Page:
Songwriter's Navel: Week 25, In Which I Crack Myself Up
Megaphone vocals. (Because I hear there's a man who'll pay you fifty dollars to sing into a can.)
Live performance vocals.
(Because some people prefer less silliness to more silliness.)
I'm not going to lie to you, Marge: I had fun writing this.
A few weeks ago, we had a discussion of "fun" in class. The Kernel, who may have been exaggerating for comedic effect, or may have been giving us a glimpse into the lives of quiet desperation that musicians lead, declared that there was too much pressure to have fun, that he couldn't remember the last time he'd had "fun," and that both songwriting and performing were hard work, rather than fun.
Although this treads on my desire for OTSFM to fulfill my workplace pr0n needs, I get the point*: Songwriting is scary, often frustrating, difficult, and sometimes satisfying, but "fun" isn't a word that usually springs to mind. I mean, it's "fun" for me in the same way that having my intellectual ass kicked for 4 years as a U of C undergrad was fun, but it's not . . . amusement park fun.
Except writing this song was TOTALLY fun. Pretty minimal requirements this week: Use a diminished chord and the song should include someone's name. Early in the week, I joked that the front runners for the subject of the song were "Lothian" and "James Victor, King of Croatia." A robust and hilarious comment thread ensued.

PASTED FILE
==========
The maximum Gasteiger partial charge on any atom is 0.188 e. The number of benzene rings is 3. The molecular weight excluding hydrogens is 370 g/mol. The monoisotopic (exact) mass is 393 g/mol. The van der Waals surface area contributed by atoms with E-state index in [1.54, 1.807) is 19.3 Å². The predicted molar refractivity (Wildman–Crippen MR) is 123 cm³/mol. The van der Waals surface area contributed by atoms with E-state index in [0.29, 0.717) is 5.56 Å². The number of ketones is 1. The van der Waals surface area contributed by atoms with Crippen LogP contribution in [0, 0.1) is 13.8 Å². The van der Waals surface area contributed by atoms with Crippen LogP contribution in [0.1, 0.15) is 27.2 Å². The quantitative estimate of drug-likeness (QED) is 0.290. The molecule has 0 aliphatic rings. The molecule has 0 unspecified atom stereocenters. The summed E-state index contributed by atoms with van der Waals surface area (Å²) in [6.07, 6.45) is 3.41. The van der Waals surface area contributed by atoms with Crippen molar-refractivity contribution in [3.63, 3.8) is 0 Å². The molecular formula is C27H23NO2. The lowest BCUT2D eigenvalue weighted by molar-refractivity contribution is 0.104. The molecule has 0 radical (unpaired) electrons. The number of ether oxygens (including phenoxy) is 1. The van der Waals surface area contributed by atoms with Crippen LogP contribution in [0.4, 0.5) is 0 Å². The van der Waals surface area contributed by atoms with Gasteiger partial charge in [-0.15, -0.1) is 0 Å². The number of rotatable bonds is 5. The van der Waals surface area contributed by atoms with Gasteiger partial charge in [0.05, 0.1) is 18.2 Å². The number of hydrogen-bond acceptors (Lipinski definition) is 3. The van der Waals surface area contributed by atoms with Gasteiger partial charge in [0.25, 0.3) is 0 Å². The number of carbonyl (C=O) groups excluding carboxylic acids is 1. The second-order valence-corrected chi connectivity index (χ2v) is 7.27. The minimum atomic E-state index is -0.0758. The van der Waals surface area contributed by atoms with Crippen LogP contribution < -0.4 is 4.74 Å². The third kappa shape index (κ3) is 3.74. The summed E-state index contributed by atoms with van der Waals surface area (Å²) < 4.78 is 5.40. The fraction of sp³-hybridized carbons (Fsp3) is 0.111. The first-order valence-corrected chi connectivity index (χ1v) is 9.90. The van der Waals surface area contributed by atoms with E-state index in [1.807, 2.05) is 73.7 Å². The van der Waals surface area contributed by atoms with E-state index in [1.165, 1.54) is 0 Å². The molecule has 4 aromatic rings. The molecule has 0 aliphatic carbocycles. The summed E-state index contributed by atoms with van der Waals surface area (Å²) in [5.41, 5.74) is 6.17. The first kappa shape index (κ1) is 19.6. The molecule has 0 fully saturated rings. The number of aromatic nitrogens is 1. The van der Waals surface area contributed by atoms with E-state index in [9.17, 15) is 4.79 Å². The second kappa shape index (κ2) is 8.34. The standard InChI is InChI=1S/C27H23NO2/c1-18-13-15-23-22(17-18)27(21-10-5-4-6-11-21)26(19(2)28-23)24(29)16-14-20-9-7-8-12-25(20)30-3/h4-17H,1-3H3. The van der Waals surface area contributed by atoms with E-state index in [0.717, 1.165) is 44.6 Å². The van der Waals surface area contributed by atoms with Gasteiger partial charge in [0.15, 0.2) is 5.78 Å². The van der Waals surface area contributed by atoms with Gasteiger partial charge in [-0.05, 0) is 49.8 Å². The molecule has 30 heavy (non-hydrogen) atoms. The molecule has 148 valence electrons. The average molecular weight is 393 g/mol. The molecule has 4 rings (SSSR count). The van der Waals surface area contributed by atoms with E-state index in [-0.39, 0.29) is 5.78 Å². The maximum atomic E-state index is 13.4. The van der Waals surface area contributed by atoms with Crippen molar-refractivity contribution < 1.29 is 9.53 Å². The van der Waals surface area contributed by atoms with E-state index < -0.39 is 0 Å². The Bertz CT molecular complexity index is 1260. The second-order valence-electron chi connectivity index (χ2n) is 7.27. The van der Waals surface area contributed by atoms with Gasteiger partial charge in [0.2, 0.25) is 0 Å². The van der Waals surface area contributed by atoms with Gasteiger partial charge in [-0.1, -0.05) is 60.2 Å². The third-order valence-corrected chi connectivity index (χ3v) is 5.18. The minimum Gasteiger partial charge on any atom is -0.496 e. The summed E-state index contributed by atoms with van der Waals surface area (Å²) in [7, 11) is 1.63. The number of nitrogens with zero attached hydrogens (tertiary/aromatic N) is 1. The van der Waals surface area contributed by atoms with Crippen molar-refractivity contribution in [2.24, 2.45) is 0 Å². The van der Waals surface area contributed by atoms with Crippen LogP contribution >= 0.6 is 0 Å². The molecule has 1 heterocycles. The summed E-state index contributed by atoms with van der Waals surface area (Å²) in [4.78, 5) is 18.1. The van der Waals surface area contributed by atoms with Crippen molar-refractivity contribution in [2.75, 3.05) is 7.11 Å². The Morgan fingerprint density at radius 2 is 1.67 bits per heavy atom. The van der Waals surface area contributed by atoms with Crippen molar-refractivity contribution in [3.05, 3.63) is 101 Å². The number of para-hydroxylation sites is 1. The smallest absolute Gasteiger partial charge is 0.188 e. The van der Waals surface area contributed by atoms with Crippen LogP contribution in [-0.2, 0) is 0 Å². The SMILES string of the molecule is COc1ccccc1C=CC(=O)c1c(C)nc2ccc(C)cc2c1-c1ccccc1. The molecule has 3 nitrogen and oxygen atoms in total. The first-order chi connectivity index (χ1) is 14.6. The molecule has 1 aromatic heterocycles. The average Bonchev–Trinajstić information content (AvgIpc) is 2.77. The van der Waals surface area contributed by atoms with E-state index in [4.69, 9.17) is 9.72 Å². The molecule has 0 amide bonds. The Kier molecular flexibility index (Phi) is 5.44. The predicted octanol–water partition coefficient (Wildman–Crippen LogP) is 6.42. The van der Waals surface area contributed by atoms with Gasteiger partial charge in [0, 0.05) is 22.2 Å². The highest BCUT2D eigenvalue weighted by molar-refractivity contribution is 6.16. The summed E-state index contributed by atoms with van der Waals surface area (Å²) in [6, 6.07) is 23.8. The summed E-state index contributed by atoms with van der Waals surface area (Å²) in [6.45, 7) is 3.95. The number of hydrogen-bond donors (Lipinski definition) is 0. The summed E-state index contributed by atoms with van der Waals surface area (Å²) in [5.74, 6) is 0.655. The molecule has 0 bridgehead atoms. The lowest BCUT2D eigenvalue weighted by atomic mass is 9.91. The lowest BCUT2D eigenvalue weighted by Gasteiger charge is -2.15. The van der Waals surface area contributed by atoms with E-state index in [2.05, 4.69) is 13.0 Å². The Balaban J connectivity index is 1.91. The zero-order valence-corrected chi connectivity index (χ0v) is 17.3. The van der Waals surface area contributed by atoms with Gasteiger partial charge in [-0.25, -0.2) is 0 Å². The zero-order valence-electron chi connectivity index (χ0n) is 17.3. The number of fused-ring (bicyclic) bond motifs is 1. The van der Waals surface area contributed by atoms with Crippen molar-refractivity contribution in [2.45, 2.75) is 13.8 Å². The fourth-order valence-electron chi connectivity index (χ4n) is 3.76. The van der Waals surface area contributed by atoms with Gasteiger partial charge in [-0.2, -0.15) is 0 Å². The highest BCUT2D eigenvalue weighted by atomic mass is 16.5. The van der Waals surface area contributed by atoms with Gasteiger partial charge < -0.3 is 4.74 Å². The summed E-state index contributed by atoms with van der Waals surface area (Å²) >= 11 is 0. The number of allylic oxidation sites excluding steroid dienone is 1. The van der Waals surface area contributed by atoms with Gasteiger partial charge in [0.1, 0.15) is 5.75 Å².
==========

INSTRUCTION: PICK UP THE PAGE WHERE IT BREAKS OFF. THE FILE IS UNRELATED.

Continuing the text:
I then spent Thursday and Friday with the King himself.
I defy you to look at that face and not write a song about it.** In addition to the powerful cuteness field pulling me in that direction, I suddenly thought it would be really funny to write a talking blues from the point of view of a baby, particularly one whose face is so expressive, he constantly looks as though he's deeply frustrated by his inability to share his deep thoughts with the world.
From there, it was just a matter of setting down a rhythm and filling in details from my visit. I listened to a little bit of Woodie Guthrie and Townes Van Zandt to get a feel for how to do a talking blues. To be honest, though, it was pretty easy to get going.